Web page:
Let’s take a look at the ways in which lucid dreams end in closer detail.

There are 4 ways in which a lucid dream can end.

The 4 ways a lucid dream usually ends:

  1. You wake up before the dream is over just as you can do in a normal dream.
  2. The dream fades as you move out of REM and you wake up.
  3. The dream fades as you move out of REM and you simply slip into unconsciousness.
  4. The dream fades as you move out of REM but you retain full conscious awareness and can decide to wake yourself up, slip into unconsciousness or stay aware until your next REM cycle.

1. You wake up

You can wake up before a lucid dream ends just the same way you can wake up in the middle of a normal dream.

However, this is the least common method of ending a lucid dream.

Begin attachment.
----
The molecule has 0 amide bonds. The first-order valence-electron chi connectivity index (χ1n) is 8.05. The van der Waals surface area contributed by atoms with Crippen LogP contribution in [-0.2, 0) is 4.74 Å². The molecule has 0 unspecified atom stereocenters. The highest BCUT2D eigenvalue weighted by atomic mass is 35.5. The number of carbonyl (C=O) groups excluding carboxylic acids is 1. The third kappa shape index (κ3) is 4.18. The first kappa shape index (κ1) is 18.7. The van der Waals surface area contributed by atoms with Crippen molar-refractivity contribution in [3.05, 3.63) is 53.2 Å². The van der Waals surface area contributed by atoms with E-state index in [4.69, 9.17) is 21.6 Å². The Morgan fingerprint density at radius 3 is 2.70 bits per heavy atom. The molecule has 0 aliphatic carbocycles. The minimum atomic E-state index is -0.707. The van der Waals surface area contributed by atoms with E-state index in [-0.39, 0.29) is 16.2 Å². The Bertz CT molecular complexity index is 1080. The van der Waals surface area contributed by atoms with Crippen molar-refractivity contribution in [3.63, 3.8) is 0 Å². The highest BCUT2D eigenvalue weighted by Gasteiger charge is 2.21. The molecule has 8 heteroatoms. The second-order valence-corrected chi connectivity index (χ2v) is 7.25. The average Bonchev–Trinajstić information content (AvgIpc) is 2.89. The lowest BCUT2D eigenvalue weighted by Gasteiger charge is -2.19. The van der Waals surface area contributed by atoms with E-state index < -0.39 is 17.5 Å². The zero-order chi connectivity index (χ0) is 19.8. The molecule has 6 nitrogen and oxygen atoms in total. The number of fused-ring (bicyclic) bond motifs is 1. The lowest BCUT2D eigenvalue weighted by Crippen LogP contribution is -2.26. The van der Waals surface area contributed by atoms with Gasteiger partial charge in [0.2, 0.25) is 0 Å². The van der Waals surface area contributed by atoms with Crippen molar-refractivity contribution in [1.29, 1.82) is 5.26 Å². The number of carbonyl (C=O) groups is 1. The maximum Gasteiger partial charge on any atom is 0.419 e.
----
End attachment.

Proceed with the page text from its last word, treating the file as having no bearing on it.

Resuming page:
It is only ever done deliberately if the lucid dreamer feels they need to wake their physical body up for some reason.

If a lucid dream does end in this way it is likely someone, or something, near your physical body has awoken you.

2. The dream fade that wakes you

More often than not you will simply wake up at the end of the dream once you come out of the REM stage of your sleep cycle.

It is actually very common to wake up physically even after a regular dream ends because as we come out of REM we go into another sleep cycle that begins with light sleep (I covered this here if you are interest reading more on sleep cycles and how they affect lucid dreaming).

Most people wake up after they have a dream, which means waking up several times per night.

They just forget this happened because when they wake they are in a hazy state of consciousness and then fall asleep again quickly.

So, waking up physically when a lucid dream ends is perfectly normal.